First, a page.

contact +44 (0)131 669 5190 - e-mail

CIPR Accredited Practitioner
PHPR animated banner


Thursday, 14 July 2011

I like Google Plus. I've only been on for a short time, but already I can see significant advantages over Facebook. For a start, people may be currently complaining that only 'geeky' people are being invited. But they're shaking out the glitches. By the time this is a free-for-all, it has a good chance of working pretty well - so there's less chance of sudden global changes that upset existing settings (especially complex privacy ones) and get up a lot of noses.

I particularly like being able to segregate people into different groups (circles) so I can post content more relevant to them.

And I like the way it integrates with other Google services - to the extent that I wonder if this could give Google Plus users an advantage on Google searches, just by making it so easy to feed stuff in and out of other Google programs?

It also seems easier to do things. The instructions are clear. I've frequently been perplexed by Facebook and I've been hashing around online stuff since 1985, so I'm hardly a rookie. I think Google's key virtue of uncluttered efficiency feeds through to most of their communications. That seemingly effortless simplicity takes an awful lot of brainpower & coding going on beneath the surface. That extra effort invested gives Google Plus an under-rated but significant advantage that could erode competitors' market share, especially competitors that offer a more complicated user experience.

Facebook has such a large following that the jury's out as to whether Google Plus will manage to overtake it. People are notoriously lazy and inertia is very hard to overcome unless something disruptive happens.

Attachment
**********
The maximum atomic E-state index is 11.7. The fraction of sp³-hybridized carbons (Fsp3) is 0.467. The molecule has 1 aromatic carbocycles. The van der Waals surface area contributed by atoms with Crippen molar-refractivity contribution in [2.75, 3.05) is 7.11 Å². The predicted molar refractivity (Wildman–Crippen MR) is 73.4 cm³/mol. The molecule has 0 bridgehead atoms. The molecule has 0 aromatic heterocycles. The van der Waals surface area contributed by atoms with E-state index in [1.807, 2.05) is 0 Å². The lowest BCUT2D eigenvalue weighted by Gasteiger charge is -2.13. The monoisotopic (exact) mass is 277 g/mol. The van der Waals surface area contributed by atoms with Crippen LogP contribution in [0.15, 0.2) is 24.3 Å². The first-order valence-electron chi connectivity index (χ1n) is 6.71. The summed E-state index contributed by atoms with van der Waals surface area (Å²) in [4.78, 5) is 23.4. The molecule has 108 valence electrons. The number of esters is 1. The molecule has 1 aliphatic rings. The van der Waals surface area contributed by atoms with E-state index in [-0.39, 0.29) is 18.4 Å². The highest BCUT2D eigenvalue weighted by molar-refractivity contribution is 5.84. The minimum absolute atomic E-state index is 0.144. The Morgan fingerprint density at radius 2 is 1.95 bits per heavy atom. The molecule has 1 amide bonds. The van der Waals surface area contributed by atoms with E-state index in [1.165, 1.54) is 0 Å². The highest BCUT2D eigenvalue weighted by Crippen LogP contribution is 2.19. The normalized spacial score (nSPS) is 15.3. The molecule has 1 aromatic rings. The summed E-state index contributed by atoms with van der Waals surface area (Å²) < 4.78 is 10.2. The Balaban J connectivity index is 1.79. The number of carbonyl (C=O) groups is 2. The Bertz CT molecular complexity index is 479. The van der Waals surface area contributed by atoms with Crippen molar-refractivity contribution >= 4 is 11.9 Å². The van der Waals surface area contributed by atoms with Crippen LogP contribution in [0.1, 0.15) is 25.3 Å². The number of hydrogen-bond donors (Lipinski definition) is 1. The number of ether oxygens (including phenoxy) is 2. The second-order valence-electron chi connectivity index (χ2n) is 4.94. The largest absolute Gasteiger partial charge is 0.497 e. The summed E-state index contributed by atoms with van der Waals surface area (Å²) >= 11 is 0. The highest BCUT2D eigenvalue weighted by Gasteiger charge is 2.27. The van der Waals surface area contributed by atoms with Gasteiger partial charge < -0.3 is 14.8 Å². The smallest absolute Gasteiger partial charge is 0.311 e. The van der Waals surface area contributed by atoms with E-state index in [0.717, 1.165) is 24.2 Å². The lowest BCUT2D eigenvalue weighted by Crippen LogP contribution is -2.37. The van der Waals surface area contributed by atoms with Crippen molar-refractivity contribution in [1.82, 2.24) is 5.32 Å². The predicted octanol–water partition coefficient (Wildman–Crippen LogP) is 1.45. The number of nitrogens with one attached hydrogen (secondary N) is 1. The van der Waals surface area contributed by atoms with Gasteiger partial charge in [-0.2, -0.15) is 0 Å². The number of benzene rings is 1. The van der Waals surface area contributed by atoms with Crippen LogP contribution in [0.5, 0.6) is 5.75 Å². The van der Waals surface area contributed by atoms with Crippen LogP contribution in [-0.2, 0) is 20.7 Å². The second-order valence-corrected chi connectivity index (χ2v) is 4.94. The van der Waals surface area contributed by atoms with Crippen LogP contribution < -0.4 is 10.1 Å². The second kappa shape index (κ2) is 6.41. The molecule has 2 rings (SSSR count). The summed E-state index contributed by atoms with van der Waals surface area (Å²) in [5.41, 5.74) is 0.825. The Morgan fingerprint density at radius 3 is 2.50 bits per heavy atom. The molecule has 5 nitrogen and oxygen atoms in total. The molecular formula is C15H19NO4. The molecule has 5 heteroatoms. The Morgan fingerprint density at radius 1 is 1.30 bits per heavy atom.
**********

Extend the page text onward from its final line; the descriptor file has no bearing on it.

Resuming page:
But the conditions are there for that to happen. The elephant in the room is personal privacy.

According to a survey earlier this year by Kaplan PMBR of third-year law school students, nearly half (49%) report that they have seen something on someone’s Facebook page that could get the poster in trouble with the law. If that starts happening then people will want a site with easy to manage, yet more sophisticated, data management. That is precisely what Google Plus provides in a straightforward manner.

Few companies are saints, but I'd entrust my data to a company like Google that that has "do no evil" as a guiding principle before a company led by someone who reportedly doesn't care about privacy (reported in a tweet by Nick Bilton, lead technology blogger for the The New York Times‘ Bits Blog

But most of all, Facebook is already starting to look dated after my Google Plus experience, just as other search engines didn't cut the mustard after my first Google search.

PR blog posted by Penny Haywood Calder at PHPR Ltd, Edinburgh, UK. URL: TV Channel on YouTube: Ltd on LinkedInFollow PennyHaywood on Twitter
posted by Penny Haywood Calder at


Bookmark and Share



Post a Comment

Subscribe to Post Comments [Atom]

<< Home